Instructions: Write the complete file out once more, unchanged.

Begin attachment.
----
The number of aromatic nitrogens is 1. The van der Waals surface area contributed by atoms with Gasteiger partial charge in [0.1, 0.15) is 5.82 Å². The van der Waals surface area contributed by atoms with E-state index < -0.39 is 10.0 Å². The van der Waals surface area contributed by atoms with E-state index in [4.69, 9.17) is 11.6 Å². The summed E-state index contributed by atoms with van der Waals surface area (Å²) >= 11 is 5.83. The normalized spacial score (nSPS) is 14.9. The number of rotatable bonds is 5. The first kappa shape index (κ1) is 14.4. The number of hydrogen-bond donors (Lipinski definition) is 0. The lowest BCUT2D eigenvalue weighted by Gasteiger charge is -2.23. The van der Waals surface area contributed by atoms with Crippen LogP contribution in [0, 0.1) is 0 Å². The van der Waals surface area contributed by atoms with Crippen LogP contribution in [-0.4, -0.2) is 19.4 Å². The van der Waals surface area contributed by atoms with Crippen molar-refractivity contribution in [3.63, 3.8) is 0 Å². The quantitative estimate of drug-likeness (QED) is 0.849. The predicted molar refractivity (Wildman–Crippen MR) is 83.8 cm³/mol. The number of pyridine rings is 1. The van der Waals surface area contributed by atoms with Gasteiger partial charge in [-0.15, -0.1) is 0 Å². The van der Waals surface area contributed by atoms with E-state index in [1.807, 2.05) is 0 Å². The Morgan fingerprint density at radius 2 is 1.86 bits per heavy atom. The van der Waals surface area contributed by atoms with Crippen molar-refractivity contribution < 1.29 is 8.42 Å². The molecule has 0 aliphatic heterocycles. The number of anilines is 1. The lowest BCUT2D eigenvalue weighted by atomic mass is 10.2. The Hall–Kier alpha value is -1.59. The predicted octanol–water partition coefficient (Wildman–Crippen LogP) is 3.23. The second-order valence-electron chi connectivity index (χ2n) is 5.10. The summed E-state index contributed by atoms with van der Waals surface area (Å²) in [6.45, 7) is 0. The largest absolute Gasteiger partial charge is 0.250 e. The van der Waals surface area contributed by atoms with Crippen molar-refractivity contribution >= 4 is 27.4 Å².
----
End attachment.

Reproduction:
The number of aromatic nitrogens is 1. The van der Waals surface area contributed by atoms with Gasteiger partial charge in [0.1, 0.15) is 5.82 Å². The van der Waals surface area contributed by atoms with E-state index < -0.39 is 10.0 Å². The van der Waals surface area contributed by atoms with E-state index in [4.69, 9.17) is 11.6 Å². The summed E-state index contributed by atoms with van der Waals surface area (Å²) >= 11 is 5.83. The normalized spacial score (nSPS) is 14.9. The number of rotatable bonds is 5. The first kappa shape index (κ1) is 14.4. The number of hydrogen-bond donors (Lipinski definition) is 0. The lowest BCUT2D eigenvalue weighted by Gasteiger charge is -2.23. The van der Waals surface area contributed by atoms with Crippen LogP contribution in [0, 0.1) is 0 Å². The van der Waals surface area contributed by atoms with Crippen LogP contribution in [-0.4, -0.2) is 19.4 Å². The van der Waals surface area contributed by atoms with Crippen molar-refractivity contribution in [3.63, 3.8) is 0 Å². The quantitative estimate of drug-likeness (QED) is 0.849. The predicted molar refractivity (Wildman–Crippen MR) is 83.8 cm³/mol. The number of pyridine rings is 1. The van der Waals surface area contributed by atoms with Gasteiger partial charge in [-0.15, -0.1) is 0 Å². The van der Waals surface area contributed by atoms with E-state index in [1.807, 2.05) is 0 Å². The Morgan fingerprint density at radius 2 is 1.86 bits per heavy atom. The van der Waals surface area contributed by atoms with Crippen molar-refractivity contribution < 1.29 is 8.42 Å². The molecule has 0 aliphatic heterocycles. The number of anilines is 1. The lowest BCUT2D eigenvalue weighted by atomic mass is 10.2. The Hall–Kier alpha value is -1.59. The predicted octanol–water partition coefficient (Wildman–Crippen LogP) is 3.23. The second-order valence-electron chi connectivity index (χ2n) is 5.10. The summed E-state index contributed by atoms with van der Waals surface area (Å²) in [6.45, 7) is 0. The largest absolute Gasteiger partial charge is 0.250 e. The van der Waals surface area contributed by atoms with Crippen molar-refractivity contribution >= 4 is 27.4 Å².